United States District Court, E.D. Virginia, Alexandria Division
JOHN DOE 2, by and through his father and next friend, JOHN DOE 1, Plaintiffs,
THE FAIRFAX COUNTY SCHOOL BOARD, et al. Defendants.
M. Brinkema United States District Judge
the Court is defendant Fairfax County School Board's
Motion for Summary Judgment [Dkt. No. 100], which has been
fully briefed and argued. For the reasons stated in this
Memorandum Opinion, the Motion will be granted.
John Doe 2 (the "Student"), a 16-year-old student,
and John Doe 1, the Student's father and next friend
(collectively, "plaintiffs"), have filed a
five-count Complaint against the Fairfax County School Board
(the "School Board" or "defendant"),
alleging violations of Title IX under 20 U.S.C. § 1681
(Count I), the First and Fourteen Amendments pursuant to 42
U.S.C. § 1983 (Counts II and III, respectively), and the
Due Process and Free Speech Clauses of the Virginia
Constitution (Counts IV and V, respectively). Compl. [Dkt.
No. 1]. For relief, plaintiffs seek an injunction restraining
defendant from continuing to enforce any punishment against
the Student and including any of the hearing officers'
findings and sanctions on the Student's academic record,
as well as damages, attorneys' fees, and costs.
Id. at 12-13.
lawsuit arises out of allegations made by three of the
Student's female classmates at Lake Braddock Secondary
School ("Lake Braddock") concerning the
Student's inappropriate touching and comments.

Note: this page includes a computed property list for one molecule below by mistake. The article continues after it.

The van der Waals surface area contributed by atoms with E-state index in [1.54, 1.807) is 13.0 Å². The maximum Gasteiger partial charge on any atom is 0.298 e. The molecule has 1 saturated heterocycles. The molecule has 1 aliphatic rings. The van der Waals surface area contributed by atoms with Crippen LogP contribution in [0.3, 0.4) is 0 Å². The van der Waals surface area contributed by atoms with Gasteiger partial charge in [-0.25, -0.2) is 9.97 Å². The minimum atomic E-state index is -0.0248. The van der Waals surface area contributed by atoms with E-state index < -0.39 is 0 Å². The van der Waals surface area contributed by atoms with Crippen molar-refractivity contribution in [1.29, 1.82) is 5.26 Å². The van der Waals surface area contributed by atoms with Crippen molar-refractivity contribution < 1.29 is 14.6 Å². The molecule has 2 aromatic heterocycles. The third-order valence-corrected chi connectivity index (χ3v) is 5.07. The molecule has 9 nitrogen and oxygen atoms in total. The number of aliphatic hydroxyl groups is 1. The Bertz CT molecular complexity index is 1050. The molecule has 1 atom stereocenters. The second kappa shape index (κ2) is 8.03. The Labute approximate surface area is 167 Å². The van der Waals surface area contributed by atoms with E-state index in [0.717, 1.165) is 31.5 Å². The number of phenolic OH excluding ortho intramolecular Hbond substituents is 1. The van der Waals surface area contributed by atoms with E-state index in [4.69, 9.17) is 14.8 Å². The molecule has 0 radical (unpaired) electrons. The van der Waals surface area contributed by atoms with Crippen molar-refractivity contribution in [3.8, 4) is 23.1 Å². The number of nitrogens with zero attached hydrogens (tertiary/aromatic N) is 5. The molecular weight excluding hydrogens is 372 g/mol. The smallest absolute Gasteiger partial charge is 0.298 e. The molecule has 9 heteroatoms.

Specifically, the girls alleged that on February 6, 2018, the
Student touched the butt and crotch of Student A while they
were in the library; that he touched Student B on her breast,
hip, and butt while in Spanish class and commented on Student
B's fake fingernails by saying "you'd cut
yourself if you fingered yourself with those nails"; and
that at crew practice he touched his genitals through his
spandex and asked Student C "how a girl doesn't
orgasm when she puts a tampon in." Id. ¶
three female students approached a vice principal to report
the Student on February 12, 2018. Id. ¶ 9.
Three days later, the Student was removed from class and he,
along with his parents, met with school administrators to
discuss the allegations. In that meeting, he explained that
he had touched Student A accidentally,  denied touching
Student B, and admitted to making both the fingernail and
tampon statements but stated that the tampon statement was a
joke and was made to two other female friends, not to Student
C. Id. ¶¶ 11-15; Def.'s Brief in Supp.
of Mot. for Summ. J. [Dkt. No. 101] ("MSJ") ¶
35, at 7. The Student was subsequently suspended for ten
days. Compl. ¶ 16. The Student and his parents appealed
the suspension on February 21, 2018. MSJ ¶ 40, at 7.
hearing was held on March 9, 2018. Compl. ¶ 17.
Plaintiffs, along with counsel, were present at the hearing
conducted by hearing officers Nancy Kreloff and J.D.
Anderson. Id. Assistant Principal Eileen Hoppock and
Associate Principal Laura Waterman presented the allegations.
Id. ¶ 18. In the Student's defense,
plaintiffs provided a psychosexual risk assessment, two
polygraph reports, and character reference letters.
Id. ¶ 25.
March 23, 2018, Kreloff issued a decision finding that the
Student had "committed serious repeated offenses in
violation of School Board policy by engaging in improper and
offensive touching of female students and sexual harassment
of female students." Id. ¶ 29. As a
sanction, the Student was removed from Lake Braddock and
reassigned to an "alternate educational setting within
[the Fairfax County Public School] system." Id.
¶ 32. The Student successfully completed the 2017-2018
school year at Bryant Alternative Learning Center and was
reassigned to South County High School for the 2018-2019
school year. MSJ ¶ 65, at 10. Plaintiffs appealed the
hearing officers' decision to the School Board on March
29, 2018, which denied the appeal on April 12, 2018. Compl.